I've entered my adult years growing along with the words and characters of Noah Baumbach. His is a world filled with highly literate people who are successful in a way, but always dissatisfied. There's a perpetual air of melancholy throughout his first film, Kicking and Screaming, that eventually evolved into full-blown cynicism in Greenberg. But Baumbach has never allowed his films to wallow in that point of view. No matter their challenges, his view is just as critical of their subject's as it is receptive to their emotional state.
That reception has marked his continued growth into Frances Ha, a film that may be confused as slight, but is really one of this year's true delights. If his previous films were entertaining slices of angst and occasional misanthropy, Frances Ha is the fairy tale that those characters might tell each other on their better days. It's delightfully funny, but still mired in the same kind of awkward transition period that marred the progress of his earlier characters. But humor isn't a new facet to the Baumbach world, the unbelievably sunny Frances (Greta Gerwig) is.
Baumbach's film sparkles, and a stark contrast in visual quality to that other black-and-white charmer of 2013, Much Ado About Nothing. While the monochromatic scheme aided the lazy summer vibe of the film, it wasn't exactly filled with visual splendor. The fairy-tale vibe of Frances Ha is much better represented in the contrasted visuals of the glasses of Frances' best friend shining in the night or the oasis against the dark of the city that her apartment provides her. The photography of Frances Ha provides contrasted spaces for Frances to work herself out in the real world, and draws much stronger lines of perspective between its characters because of it.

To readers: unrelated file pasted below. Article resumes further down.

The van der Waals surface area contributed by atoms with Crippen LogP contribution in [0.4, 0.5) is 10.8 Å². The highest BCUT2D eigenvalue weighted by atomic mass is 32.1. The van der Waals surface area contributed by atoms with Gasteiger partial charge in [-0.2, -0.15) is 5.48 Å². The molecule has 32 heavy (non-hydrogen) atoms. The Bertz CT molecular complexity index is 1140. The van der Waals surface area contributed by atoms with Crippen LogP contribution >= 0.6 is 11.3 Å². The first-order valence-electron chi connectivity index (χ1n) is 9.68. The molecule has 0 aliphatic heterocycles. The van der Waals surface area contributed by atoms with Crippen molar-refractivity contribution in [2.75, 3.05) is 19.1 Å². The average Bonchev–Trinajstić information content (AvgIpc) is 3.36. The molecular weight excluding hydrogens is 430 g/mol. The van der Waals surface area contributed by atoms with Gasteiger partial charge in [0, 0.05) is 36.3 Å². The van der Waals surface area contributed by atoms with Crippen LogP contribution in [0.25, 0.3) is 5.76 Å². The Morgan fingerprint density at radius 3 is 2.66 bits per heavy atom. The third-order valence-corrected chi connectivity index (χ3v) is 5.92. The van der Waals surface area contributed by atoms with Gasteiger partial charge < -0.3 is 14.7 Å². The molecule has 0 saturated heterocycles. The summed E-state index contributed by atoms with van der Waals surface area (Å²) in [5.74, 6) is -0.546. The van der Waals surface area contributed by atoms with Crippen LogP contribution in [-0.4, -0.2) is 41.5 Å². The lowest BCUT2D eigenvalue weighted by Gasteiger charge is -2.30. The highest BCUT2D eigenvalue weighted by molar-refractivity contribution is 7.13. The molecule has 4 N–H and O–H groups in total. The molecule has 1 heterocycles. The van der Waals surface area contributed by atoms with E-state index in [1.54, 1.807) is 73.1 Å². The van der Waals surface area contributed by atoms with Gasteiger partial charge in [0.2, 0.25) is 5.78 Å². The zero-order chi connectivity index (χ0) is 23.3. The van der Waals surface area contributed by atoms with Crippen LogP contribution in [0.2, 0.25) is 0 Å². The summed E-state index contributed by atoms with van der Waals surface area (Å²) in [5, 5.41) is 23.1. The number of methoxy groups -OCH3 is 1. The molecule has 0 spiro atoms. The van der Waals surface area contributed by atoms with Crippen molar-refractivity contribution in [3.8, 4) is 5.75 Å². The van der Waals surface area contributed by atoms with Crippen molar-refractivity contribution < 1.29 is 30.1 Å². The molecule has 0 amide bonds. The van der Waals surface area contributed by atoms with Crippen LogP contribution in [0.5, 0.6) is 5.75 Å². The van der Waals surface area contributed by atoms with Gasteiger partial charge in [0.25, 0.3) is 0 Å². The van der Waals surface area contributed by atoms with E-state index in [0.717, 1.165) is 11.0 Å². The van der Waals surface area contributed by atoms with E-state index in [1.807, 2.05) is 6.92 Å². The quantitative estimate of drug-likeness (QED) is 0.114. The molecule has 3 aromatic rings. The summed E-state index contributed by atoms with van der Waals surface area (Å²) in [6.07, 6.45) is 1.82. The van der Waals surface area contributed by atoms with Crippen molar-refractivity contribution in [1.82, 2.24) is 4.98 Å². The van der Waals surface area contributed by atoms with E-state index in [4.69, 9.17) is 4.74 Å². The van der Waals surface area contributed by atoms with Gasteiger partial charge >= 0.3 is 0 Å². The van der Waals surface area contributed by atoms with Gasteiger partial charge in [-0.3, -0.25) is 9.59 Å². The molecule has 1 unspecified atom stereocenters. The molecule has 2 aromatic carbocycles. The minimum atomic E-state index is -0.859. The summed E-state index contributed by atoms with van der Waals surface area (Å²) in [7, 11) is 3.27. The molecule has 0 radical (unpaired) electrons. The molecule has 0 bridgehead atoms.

The other reason this works so well is Baumbach's decision to bookmark each step of Frances' adventure by her changing address. As each time-period ends, a simple black and white card shows up informing us of her new residence. He explicitly makes the city another character in Frances' life, crowding her with laundry and decorations when she's with her best friend, or the more sparse decorations of her higher-end apartment. This strongly conveys the way Frances has an effect on the lives of those around her even if she doesn't feel like she's going anywhere.
Even if the other elements were removed there would still be Greta Gerwig's performance to fall on. She had an equal hand in crafting the screenplay with Baumbach and the two of them must have listened to a lot of jazz while writing Frances' many twisting sentences. She knows a lot about a lot so is uncomfortable with the fact that she is comfortable with so much but still can't settle on anything. Frances is not a underwritten flower to brighten up another man's life, and there's a fun running joke where she keeps calling herself "undateable" after rambling about some piece obscure knowledge. Gerwig plays the loopy lines for every emotional beat while never losing her dissatisfaction center. The key is that Baumbach's other characters took this as a reason to plant themselves down. Frances uses it to roam.
Frances Ha is Baumbach's finest film. By working closely with Gerwig he has honed the cynical tendencies of his literate geniuses without losing the tension that makes their stories worth telling. More and more it seems that the indie version of a fairy tale involves that impossible someone who connects to everyone. Frances isn't impossible, just difficult, and I'm so happy Baumbach and Gerwig kept us along for the trip.
Directed by Noah Baumbach.
Screenplay written by Noah Baumbach and Greta Gerwig.
Starring Greta Gerwig.